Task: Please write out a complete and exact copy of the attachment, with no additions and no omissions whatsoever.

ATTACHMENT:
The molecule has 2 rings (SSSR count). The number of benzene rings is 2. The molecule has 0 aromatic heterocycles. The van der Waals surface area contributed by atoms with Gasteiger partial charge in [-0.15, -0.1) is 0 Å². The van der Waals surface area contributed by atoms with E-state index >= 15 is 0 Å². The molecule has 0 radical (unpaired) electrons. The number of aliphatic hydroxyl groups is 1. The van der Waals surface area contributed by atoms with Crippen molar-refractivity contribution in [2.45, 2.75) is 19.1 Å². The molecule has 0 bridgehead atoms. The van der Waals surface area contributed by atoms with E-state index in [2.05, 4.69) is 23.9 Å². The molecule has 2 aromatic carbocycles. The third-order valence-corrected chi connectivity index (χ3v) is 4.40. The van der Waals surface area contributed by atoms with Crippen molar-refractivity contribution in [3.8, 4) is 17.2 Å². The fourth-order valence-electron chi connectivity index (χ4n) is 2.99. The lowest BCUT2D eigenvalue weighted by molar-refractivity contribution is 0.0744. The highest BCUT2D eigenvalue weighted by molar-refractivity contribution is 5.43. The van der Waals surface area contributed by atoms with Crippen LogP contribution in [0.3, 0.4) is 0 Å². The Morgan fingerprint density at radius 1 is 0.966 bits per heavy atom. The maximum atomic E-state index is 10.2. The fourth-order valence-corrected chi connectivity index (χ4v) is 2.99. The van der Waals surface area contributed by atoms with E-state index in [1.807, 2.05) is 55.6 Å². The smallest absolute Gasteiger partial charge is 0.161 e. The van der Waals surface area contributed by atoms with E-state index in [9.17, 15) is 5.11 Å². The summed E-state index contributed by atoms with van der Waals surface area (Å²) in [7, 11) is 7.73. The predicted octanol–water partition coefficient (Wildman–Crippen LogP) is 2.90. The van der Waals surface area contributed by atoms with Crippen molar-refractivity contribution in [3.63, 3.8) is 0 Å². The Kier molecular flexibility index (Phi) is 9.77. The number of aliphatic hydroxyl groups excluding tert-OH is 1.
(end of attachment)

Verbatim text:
The molecule has 2 rings (SSSR count). The number of benzene rings is 2. The molecule has 0 aromatic heterocycles. The van der Waals surface area contributed by atoms with Gasteiger partial charge in [-0.15, -0.1) is 0 Å². The van der Waals surface area contributed by atoms with E-state index >= 15 is 0 Å². The molecule has 0 radical (unpaired) electrons. The number of aliphatic hydroxyl groups is 1. The van der Waals surface area contributed by atoms with Crippen molar-refractivity contribution in [2.45, 2.75) is 19.1 Å². The molecule has 0 bridgehead atoms. The van der Waals surface area contributed by atoms with E-state index in [2.05, 4.69) is 23.9 Å². The molecule has 2 aromatic carbocycles. The third-order valence-corrected chi connectivity index (χ3v) is 4.40. The van der Waals surface area contributed by atoms with Crippen molar-refractivity contribution in [3.8, 4) is 17.2 Å². The fourth-order valence-electron chi connectivity index (χ4n) is 2.99. The lowest BCUT2D eigenvalue weighted by molar-refractivity contribution is 0.0744. The highest BCUT2D eigenvalue weighted by molar-refractivity contribution is 5.43. The van der Waals surface area contributed by atoms with Crippen LogP contribution in [0.3, 0.4) is 0 Å². The Morgan fingerprint density at radius 1 is 0.966 bits per heavy atom. The maximum atomic E-state index is 10.2. The fourth-order valence-corrected chi connectivity index (χ4v) is 2.99. The van der Waals surface area contributed by atoms with E-state index in [1.807, 2.05) is 55.6 Å². The smallest absolute Gasteiger partial charge is 0.161 e. The van der Waals surface area contributed by atoms with E-state index in [9.17, 15) is 5.11 Å². The summed E-state index contributed by atoms with van der Waals surface area (Å²) in [7, 11) is 7.73. The predicted octanol–water partition coefficient (Wildman–Crippen LogP) is 2.90. The van der Waals surface area contributed by atoms with Crippen molar-refractivity contribution in [3.63, 3.8) is 0 Å². The Kier molecular flexibility index (Phi) is 9.77. The number of aliphatic hydroxyl groups excluding tert-OH is 1.